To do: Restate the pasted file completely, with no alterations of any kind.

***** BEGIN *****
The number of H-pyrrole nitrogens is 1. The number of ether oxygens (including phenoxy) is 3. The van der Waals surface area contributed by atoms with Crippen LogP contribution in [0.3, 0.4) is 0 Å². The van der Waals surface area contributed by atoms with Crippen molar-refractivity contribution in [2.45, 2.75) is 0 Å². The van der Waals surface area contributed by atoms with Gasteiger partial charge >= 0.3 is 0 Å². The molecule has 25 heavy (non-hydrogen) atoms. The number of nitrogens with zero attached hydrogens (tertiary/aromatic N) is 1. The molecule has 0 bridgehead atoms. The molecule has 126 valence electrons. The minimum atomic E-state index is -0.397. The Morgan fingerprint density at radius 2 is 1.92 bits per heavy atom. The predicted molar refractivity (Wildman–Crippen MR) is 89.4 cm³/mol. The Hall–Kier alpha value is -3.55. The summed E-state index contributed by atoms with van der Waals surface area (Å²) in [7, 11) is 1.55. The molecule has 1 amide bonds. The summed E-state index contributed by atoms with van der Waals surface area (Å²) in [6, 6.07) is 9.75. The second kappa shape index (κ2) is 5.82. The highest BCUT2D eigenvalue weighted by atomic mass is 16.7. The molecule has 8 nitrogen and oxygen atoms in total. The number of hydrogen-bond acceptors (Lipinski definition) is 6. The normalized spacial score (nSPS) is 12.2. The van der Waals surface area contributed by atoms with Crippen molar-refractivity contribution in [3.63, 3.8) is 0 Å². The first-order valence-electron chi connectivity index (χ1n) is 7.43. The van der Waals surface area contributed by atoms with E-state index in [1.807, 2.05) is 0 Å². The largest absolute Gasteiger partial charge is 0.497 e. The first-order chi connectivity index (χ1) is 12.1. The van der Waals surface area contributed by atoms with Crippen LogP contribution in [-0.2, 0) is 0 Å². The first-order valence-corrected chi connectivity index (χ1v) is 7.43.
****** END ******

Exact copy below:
The number of H-pyrrole nitrogens is 1. The number of ether oxygens (including phenoxy) is 3. The van der Waals surface area contributed by atoms with Crippen LogP contribution in [0.3, 0.4) is 0 Å². The van der Waals surface area contributed by atoms with Crippen molar-refractivity contribution in [2.45, 2.75) is 0 Å². The van der Waals surface area contributed by atoms with Gasteiger partial charge >= 0.3 is 0 Å². The molecule has 25 heavy (non-hydrogen) atoms. The number of nitrogens with zero attached hydrogens (tertiary/aromatic N) is 1. The molecule has 0 bridgehead atoms. The molecule has 126 valence electrons. The minimum atomic E-state index is -0.397. The Morgan fingerprint density at radius 2 is 1.92 bits per heavy atom. The predicted molar refractivity (Wildman–Crippen MR) is 89.4 cm³/mol. The Hall–Kier alpha value is -3.55. The summed E-state index contributed by atoms with van der Waals surface area (Å²) in [7, 11) is 1.55. The molecule has 1 amide bonds. The summed E-state index contributed by atoms with van der Waals surface area (Å²) in [6, 6.07) is 9.75. The second kappa shape index (κ2) is 5.82. The highest BCUT2D eigenvalue weighted by atomic mass is 16.7. The molecule has 8 nitrogen and oxygen atoms in total. The number of hydrogen-bond acceptors (Lipinski definition) is 6. The normalized spacial score (nSPS) is 12.2. The van der Waals surface area contributed by atoms with Crippen molar-refractivity contribution in [3.63, 3.8) is 0 Å². The first-order valence-electron chi connectivity index (χ1n) is 7.43. The van der Waals surface area contributed by atoms with E-state index in [1.807, 2.05) is 0 Å². The largest absolute Gasteiger partial charge is 0.497 e. The first-order chi connectivity index (χ1) is 12.1. The van der Waals surface area contributed by atoms with Crippen LogP contribution in [-0.2, 0) is 0 Å². The first-order valence-corrected chi connectivity index (χ1v) is 7.43.